Special Ops Unit of Parenting…

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I have always been drawn to kids, I even claimed our next door neighbor’s baby as mine when I was 3, she already had one, so obviously, the new one was mine. I studied kids, I learned all I could. I even watched Phil Donahue’s parenting shows as a kid to prepare myself to be a great mom. I volunteered at a daycare in jr. high, I babysat, I went to school for degrees in psychology and early childhood education. I am so intrigued by their minds. I taught preschool for a few years. I then began working with children with special needs with my state’s early intervention program.   I KNEW I’d be a good mom. I was so confident. I was so prepared…or so I thought.

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I did everything I was supposed to do to have a healthy pregnancy. My son was born at 39wks, 6 days. Excellent health. He was easy, (breastfeeding wasn’t, but that’s another post).  He was so happy, and strong. So. Very. Strong. He continued to grow and develop right on track. By the time he was 2, he stood out from a group. He was just MORE!

He went to daycare 3 days a week. He had great teachers until they needed to open a new classroom and hire a new teacher, the inconsistency in staff was torture. He struggled so much and I couldn’t be there to help him. I felt horrible. I knew he needed to be surrounded by people that understood that being harsher was not the answer. We needed a new place. I also do not do well with change, so that was hard on all of us. We got so lucky and found the BEST fit for him and our family. Later I would find out that the director and I had so much in common as moms, her son was also misunderstood at his previous daycare. It was nice to not be blamed for that fact that your child struggled with transitions, had intense emotions, and did not know his own strength. I hated to leave that wonderful center. There is nothing like finding the perfect fit of caregivers for your child.

Then we started school. Oh, how I dreaded it. He was so smart and really liked almost everyone he met. I knew academics would not be a problem, but I feared how he would do with all the expectations that come along with being in a classroom full of kids.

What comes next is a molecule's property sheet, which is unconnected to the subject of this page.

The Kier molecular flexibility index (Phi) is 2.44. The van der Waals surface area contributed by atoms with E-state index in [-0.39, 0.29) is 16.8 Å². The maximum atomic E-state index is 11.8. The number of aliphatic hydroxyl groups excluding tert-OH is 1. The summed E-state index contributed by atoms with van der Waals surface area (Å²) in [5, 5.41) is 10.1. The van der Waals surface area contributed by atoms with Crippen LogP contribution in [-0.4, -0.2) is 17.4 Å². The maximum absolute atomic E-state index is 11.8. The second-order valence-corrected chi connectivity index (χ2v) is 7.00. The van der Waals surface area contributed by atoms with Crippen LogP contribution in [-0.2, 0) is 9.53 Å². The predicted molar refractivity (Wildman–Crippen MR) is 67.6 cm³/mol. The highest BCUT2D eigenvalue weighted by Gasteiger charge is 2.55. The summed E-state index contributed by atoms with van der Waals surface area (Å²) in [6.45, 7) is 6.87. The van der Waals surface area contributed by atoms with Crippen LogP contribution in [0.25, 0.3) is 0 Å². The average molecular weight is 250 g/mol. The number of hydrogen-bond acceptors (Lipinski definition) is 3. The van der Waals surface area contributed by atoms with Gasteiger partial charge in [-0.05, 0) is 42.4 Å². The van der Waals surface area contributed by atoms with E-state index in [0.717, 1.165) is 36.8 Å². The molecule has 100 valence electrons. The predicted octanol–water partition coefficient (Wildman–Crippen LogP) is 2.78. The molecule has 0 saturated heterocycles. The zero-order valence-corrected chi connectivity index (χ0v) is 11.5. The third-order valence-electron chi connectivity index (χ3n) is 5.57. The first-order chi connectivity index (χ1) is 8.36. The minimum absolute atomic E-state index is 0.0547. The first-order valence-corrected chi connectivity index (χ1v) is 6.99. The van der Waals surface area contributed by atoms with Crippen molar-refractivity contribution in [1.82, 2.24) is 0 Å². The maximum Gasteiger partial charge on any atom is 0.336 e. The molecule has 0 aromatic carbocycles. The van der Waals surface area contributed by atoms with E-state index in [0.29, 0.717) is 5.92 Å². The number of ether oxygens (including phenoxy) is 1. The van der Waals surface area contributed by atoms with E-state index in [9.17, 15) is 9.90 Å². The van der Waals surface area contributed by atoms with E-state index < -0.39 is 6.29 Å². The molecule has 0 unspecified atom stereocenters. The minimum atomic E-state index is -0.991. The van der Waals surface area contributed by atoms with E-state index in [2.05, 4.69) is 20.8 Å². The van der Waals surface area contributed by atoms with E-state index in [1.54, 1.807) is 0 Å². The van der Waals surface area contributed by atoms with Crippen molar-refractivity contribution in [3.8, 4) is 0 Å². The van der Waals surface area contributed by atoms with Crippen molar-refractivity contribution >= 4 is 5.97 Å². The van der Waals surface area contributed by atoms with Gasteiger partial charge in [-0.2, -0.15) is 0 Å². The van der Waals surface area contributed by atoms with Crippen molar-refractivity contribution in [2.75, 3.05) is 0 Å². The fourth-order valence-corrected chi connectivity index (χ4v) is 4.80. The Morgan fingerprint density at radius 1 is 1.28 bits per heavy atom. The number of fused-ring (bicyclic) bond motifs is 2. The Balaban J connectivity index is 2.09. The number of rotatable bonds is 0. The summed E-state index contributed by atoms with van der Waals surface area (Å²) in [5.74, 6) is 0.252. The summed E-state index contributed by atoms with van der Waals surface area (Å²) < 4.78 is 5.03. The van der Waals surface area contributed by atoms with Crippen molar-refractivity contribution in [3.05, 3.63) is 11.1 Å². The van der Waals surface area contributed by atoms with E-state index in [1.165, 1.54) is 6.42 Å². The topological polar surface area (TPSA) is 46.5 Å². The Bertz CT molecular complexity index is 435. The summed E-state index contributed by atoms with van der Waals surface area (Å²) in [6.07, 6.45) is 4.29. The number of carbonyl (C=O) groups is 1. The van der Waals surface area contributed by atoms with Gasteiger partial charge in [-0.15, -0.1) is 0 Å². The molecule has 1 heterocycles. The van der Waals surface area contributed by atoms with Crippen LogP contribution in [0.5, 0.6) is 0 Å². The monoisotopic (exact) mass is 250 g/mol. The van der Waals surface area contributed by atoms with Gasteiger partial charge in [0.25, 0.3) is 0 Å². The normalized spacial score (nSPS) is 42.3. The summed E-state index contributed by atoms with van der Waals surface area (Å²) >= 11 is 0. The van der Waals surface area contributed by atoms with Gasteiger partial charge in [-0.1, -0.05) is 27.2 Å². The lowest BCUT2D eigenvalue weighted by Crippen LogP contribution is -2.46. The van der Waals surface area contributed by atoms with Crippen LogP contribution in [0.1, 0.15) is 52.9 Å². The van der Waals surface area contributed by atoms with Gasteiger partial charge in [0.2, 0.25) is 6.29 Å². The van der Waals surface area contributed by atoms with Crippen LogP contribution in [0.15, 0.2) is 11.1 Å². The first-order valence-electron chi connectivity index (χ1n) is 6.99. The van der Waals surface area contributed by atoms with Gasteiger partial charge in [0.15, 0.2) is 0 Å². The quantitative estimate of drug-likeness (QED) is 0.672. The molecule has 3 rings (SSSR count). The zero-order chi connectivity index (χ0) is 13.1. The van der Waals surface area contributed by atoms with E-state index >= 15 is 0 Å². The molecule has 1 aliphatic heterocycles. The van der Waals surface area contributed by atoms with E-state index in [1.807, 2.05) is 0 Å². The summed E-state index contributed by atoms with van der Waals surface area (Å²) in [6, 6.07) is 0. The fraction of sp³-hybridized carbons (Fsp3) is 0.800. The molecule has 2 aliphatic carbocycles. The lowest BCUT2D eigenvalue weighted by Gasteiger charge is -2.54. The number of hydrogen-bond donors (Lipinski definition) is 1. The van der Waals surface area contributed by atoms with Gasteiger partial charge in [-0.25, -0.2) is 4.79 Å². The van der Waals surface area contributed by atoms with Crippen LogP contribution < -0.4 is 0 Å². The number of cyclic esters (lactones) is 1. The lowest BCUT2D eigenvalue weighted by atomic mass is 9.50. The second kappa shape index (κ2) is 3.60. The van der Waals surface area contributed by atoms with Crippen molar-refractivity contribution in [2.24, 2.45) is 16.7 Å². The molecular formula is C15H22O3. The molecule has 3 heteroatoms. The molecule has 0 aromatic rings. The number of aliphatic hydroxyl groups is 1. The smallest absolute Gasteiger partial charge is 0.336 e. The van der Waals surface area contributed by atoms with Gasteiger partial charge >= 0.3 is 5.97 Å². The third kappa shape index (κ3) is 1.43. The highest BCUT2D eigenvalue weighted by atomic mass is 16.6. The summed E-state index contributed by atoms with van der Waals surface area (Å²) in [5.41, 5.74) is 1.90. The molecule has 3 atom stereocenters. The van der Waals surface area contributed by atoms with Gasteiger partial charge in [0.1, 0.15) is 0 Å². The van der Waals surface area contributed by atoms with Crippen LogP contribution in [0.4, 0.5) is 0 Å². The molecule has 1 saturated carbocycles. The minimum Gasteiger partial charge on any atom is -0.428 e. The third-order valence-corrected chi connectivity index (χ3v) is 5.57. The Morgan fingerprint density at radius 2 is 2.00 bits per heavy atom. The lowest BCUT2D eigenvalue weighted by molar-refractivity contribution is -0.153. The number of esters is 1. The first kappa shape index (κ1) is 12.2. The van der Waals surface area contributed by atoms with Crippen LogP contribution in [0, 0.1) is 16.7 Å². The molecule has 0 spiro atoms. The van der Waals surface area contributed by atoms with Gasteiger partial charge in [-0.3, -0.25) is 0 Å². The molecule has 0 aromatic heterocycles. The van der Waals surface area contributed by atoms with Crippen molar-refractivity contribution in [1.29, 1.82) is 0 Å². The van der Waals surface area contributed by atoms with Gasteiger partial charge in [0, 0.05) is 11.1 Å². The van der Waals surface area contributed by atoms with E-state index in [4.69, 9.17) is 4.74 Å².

His struggles were always brought back to me and my husband. What were we doing at home? What consequences did we give when he was overwhelmed with emotion? (Seriously, he was 6!!??) We were blamed for situations that happened when we weren’t even there. My son was struggling and we didn’t know what to do to help him.

Nothing I learned in school worked. I was desperate to help my son and I had no idea where to start. I felt like such a failure! It wasn’t supposed to be like this! I was trained! I was educated!! I had helped so many other children and families! Why couldn’t I help my own son?? Few people understood, most just blamed us for not being hard enough on him. That didn’t do any good, (did they not think we had tried everything we knew??)  (We did find help and understanding, that will be its own post or series of posts).  There is nothing like having to rewrite everything you know or thought you knew about being a mother.

It can be awesome to meet other moms with children the same age as yours or whose kids share similar interests. But when you have a child that struggles with behavior, emotions, anxiety etc. and you meet another mom that gets it…another mom that is in the trenches of figuring out how to parent a child that doesn’t fit the mold…you have found your special ops comrade. You know they will not blame you, they will be there with you and might even buy you a bottle of wine!


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